The Charm of Jakarta’s Old Town

On the occasion of my cousin’s first visit to Jakarta, I accompanied her to the city’s number 1 tourist destination, Kota Tua (The Old Town). Jakarta was a capital of Dutch Colony for more than 300 years so evidently, there are many old buildings in Dutch architectural style, which have now been preserved, and according to latest news, Kota Tua may become a UNESCO world heritage site in the future. How cool is that. I’ll be so proud. 😀

Getting there

My cousin requested we go via Busway because she has never been on one. Well, Jakarta is the only city I know with this kind of bus system, where there is a specially constructed lane on our roads just for the Transjakarta buses to pass through. Thus the name Busway. Because of this exclusivity, busway can avoid traffic jams and is a stress free way of travelling (when it is not rush-hours and the bus has empty seats).

Getting there is easy. Take the red lane for Corridor 1 to Kota Tua station. It’s the last station so I guarantee you won’t miss it. Although you should see the iconic Kota Railway Station. The journey only cost us Rp 3.500,- (or USD 0.26) one way per person. Upon exiting the station, follow the track down, you will pass a fountain on the way out, before ascending through the stairs. From the exit you will see Museum Bank in front of you.

A word of warning, don’t visit Kota Tua on a Monday like we did. Jakarta’s Museums are closed on Mondays, and there are plenty of important ones in Kota Tua. Regardless, we needed a place for lunch, and were going for a famous heritage restaurant called Batavia Cafe, situated opposite the Fatahillah Museum.

Go right from the busway exit. When reaching a turning point, cross the road and you will enter a stone-paved pedestrian only area surrounded with hawkers. On the left are Historia Cafe and Bangi’s Kopi Tiam. On the right is the Fatahillah Museum. It was once a Dutch administrative center, complete with an underground prison. Now it is the city’s museum of history.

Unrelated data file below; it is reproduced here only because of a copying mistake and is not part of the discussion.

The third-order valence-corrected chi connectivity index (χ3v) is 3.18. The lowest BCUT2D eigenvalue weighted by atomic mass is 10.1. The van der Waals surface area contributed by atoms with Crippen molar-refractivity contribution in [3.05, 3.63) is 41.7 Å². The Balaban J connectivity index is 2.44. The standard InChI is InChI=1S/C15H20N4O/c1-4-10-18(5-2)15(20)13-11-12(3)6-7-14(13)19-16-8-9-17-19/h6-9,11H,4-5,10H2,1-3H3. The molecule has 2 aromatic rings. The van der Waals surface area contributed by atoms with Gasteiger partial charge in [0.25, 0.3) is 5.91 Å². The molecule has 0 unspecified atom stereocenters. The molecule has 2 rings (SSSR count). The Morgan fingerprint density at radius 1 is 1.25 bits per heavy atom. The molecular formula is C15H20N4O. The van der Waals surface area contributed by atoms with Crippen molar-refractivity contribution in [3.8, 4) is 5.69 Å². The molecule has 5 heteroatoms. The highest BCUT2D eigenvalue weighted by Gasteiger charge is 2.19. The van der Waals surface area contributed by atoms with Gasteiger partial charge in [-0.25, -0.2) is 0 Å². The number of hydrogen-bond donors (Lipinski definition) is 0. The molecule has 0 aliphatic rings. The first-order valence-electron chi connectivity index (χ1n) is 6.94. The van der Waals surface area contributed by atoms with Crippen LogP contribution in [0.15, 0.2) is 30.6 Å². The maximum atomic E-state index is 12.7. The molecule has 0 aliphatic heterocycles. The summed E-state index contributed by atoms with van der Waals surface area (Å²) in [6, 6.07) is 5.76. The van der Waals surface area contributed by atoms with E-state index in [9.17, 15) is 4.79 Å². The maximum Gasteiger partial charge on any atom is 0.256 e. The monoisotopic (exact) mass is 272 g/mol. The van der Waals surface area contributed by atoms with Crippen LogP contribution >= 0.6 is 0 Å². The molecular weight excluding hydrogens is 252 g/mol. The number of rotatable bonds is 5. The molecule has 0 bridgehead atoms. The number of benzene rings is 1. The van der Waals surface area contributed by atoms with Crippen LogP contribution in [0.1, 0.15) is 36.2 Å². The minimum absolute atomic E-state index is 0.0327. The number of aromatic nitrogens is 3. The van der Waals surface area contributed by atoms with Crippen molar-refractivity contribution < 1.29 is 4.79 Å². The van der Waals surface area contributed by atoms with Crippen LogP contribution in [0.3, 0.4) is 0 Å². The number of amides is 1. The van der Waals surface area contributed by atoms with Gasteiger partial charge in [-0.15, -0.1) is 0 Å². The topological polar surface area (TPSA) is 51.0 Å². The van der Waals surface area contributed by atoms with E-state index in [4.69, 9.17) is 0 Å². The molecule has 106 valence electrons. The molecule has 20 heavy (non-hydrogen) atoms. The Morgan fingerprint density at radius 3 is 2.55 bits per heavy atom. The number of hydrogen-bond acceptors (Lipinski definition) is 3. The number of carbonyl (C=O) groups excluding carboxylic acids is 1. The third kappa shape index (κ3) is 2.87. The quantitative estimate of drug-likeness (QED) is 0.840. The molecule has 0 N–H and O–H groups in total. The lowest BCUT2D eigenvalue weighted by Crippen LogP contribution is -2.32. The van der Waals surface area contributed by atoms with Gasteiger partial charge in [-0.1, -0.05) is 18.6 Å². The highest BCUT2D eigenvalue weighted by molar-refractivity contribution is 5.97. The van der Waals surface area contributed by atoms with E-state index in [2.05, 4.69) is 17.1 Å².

The Fatahillah Museum was once a Dutch administrative center
You can rent a cute bike with a beautiful matching hat.
riding a rented bike at Fatahillah Square

For your information, here is a list of all museums within walking distance. Do visit them if you have a chance. I’d really like to check out the Puppet Museum next time.

Batavia Cafe

Keep walking straight and you’ll arrive at Batavia Cafe. The restaurant itself has been running for 22 years, I was told by a waiter, while the humble building that houses Batavia Cafe has been standing there for 200 years. We entered. It was not air-conditioned but it was quite cool. The interior was marvelous, dominated by elegant mahogany tones giving it a classy vibe. Level one was smoking area and the waiter kindly guided us towards the second floor. We stepped onto a great timber staircase lined with a red carpet, heading towards an interesting wall full of framed portraits, with a quaint chandelier glowing softly above us. It was welcoming, and rather exquisite. Then we were greeted with a bar and entered an air-conditioned dining room, or ‘Grand Salon’, at least that’s what the blue neon sign said.


The restaurant is five stars for ambiance. It feels really high class and rich in history. Even the menu paper was old, and resembled a guidebook with old photos and description of surrounding places of interests. We had Soto Betawi , Nasi Campur, and mocktails. Mocktails were delightfully fruity and refreshing. Soto betawi was very fragrant and has lots of beef chunks, which was worth it. Nasi campur was delicious too, complete with chicken satay, gado-gado vegetables, beef rendang, egg balado, and tempe kecap. Hollowed cucumber as a sambal (chilli paste) holder was a plus in creativity. Although I would prefer the rice to be coconut rice instead of just normal rice. The total bill amounted to more than Rp 300.000,- (or US 22.72) for two, very expensive for local standard. Don’t say I didn’t warn you! 😉

Nasi Campur Meneer
View from our window seats in the restaurant. The building on the right is Museum Wayang (Puppet Museum).


It was a great place to chill out. There was free Wifi too. We ended up staying for the whole afternoon, chatting and admiring Fatahillah Square. As the sun went down and the temperature cooled, more people came out to the square, street performers, playing children, locals hanging out, and of course sightseeing tourists.

If you plan to visit Batavia Cafe, check out the official website for opening hours and live music schedule.

For dinner, we went to the extraordinary Kunstkring Paleis. Don’t forget to check it out and prepared to be wowed!



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